Endothelium-dependent contractions to oxygen-derived free radicals in the canine basilar artery

Z. S. Katusic, J. Schugel, F. Cosentino, P. M. Vanhoutte

Research output: Contribution to journalArticlepeer-review

110 Scopus citations


Experiments were designed to determine the effect of oxygen-derived free radicals in isolated canine basilar arteries. Rings with and without endothelium were suspended for isometric tension recording in modified Krebs- Ringer bicarbonate solution bubbled with 95% O2-5% CO2 (temperature = 37°C: pH = 7.4). A radioimmunoassay technique was used to measure production of prostaglandins and thromboxane B2. Xanthine oxidase (1-9 mU/ml, in the presence of 10-4 M xanthine) and hydrogen peroxide (10-6 to 10-4 M) caused concentration-dependent contractions. The removal of endothelium reversed these contractions into relaxations. Contractions to xanthine oxidase and hydrogen peroxide were inhibited in the presence of superoxide dismutase (150 U/ml), catalase (1,200 U/ml), indomethacin (10-5 M), and SQ 29548 (10-6 M) but not in the presence of deferoxamine (10-4 to 10-3 M) and dimethyl sulfoxide (10-4 M). N(G)-monomethyl-L-arginine (3 x 10-5 M) augmented the contractions to hydrogen peroxide. Xanthine oxidase stimulated production of 6-keto-prostaglandin F(1α), prostaglandin F(2α), prostaglandin E2, and thromboxane B2. The stimulatory effect was prevented by the removal of endothelial cells. These studies suggest that xanthine oxidase causes endothelium-dependent contractions mediated by 1) hydrogen peroxide-induced stimulation of the endothelial metabolism of arachidonic acid via the cyclooxygenase pathway, leading to activation of prostaglandin H2-thromboxane A2 receptors, and 2) inactivation of basal production of nitric oxide by superoxide anions.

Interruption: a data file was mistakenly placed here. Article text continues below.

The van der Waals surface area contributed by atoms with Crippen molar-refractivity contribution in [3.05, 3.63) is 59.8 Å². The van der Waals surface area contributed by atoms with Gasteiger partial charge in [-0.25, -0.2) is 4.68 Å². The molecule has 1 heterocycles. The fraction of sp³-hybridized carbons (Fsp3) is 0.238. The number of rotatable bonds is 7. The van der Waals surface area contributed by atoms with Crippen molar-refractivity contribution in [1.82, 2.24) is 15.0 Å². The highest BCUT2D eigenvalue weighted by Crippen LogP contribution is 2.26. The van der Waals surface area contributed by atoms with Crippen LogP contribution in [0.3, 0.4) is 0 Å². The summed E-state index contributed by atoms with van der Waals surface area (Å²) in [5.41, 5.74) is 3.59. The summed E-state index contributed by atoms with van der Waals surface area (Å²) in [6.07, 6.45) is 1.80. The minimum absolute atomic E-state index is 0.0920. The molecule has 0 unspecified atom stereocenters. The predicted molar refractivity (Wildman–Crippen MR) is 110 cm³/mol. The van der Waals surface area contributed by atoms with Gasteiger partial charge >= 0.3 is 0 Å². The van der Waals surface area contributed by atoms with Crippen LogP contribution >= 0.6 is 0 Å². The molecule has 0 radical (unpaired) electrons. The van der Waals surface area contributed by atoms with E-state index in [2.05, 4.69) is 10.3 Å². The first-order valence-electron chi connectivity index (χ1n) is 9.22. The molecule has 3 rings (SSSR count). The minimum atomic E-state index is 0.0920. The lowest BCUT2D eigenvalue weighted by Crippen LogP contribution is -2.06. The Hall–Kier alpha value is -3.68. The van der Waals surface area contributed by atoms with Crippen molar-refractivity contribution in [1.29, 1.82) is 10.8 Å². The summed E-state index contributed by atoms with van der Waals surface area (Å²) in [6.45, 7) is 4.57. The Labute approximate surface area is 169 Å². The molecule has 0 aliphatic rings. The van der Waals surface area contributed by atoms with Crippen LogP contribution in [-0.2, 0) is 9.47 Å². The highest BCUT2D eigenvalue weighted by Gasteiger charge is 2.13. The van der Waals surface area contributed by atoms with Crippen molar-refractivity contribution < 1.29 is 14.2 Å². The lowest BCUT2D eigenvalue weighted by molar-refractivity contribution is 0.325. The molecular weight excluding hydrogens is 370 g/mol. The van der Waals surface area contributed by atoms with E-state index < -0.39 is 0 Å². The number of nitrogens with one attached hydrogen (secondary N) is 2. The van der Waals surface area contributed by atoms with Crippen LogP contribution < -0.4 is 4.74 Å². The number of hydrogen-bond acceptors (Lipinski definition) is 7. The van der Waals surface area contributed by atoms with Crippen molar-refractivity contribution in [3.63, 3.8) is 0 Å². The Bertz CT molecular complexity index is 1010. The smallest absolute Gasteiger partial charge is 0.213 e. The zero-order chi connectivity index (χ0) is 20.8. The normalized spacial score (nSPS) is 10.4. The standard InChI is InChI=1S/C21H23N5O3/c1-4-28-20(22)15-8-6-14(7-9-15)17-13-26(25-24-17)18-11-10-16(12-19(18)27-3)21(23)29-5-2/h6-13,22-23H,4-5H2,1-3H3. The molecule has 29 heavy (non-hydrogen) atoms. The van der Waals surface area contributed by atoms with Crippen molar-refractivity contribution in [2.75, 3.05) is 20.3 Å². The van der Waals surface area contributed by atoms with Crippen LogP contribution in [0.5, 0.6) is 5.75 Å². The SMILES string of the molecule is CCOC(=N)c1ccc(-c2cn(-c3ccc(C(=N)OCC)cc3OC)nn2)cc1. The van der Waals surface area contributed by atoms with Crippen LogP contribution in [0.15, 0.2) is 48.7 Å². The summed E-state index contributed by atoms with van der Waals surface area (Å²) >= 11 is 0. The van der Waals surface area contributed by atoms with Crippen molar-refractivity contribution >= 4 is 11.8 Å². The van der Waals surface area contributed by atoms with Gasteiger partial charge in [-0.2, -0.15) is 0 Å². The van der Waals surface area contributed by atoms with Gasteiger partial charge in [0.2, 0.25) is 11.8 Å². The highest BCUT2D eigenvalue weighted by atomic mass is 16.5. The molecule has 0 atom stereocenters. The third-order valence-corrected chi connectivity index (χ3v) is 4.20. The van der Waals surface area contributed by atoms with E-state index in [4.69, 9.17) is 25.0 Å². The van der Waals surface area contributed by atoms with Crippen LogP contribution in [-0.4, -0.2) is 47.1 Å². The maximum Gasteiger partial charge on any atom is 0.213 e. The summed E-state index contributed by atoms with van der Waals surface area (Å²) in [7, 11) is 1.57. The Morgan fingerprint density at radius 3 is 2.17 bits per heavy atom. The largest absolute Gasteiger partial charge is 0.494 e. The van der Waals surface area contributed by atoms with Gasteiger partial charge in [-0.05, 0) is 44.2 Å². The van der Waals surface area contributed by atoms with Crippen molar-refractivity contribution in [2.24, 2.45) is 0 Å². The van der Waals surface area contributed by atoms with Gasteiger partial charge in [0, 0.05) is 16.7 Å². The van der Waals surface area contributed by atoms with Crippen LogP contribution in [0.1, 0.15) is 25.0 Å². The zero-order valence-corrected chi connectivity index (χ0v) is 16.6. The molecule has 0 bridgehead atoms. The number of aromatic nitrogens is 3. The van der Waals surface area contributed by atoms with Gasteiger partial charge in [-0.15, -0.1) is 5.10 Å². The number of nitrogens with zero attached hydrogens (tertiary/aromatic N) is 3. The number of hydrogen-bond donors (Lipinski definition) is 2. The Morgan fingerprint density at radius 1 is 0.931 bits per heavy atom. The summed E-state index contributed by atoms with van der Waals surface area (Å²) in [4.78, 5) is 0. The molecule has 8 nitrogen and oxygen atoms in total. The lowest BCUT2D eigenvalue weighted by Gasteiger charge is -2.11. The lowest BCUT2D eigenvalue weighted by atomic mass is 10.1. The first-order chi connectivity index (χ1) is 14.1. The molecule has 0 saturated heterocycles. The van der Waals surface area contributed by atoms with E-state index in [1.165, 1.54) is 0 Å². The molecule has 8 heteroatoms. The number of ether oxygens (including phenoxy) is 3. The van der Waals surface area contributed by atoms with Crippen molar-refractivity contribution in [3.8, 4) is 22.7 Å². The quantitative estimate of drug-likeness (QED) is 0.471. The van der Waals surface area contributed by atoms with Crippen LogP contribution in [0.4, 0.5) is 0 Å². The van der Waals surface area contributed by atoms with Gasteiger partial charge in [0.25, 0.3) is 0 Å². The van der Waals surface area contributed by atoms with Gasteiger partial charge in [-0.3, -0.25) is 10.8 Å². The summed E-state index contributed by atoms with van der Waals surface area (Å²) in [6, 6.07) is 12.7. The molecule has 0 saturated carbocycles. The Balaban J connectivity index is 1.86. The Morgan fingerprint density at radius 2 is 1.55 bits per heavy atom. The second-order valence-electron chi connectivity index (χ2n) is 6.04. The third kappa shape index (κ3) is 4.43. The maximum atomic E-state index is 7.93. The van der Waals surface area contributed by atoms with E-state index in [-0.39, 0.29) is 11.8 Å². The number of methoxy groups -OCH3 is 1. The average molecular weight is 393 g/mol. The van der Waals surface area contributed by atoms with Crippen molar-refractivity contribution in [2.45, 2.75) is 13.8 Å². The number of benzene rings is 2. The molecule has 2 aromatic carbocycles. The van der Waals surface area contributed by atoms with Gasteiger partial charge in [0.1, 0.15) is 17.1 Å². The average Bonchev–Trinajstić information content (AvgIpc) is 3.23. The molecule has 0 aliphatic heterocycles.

Original languageEnglish (US)
Pages (from-to)H859-H864
JournalAmerican Journal of Physiology - Heart and Circulatory Physiology
Issue number3 33-3
StatePublished - 1993


  • cyclooxygenase
  • hydrogen peroxide
  • prostaglandin H-thromboxane A receptors
  • superoxide anion

ASJC Scopus subject areas

  • Physiology
  • Cardiology and Cardiovascular Medicine
  • Physiology (medical)


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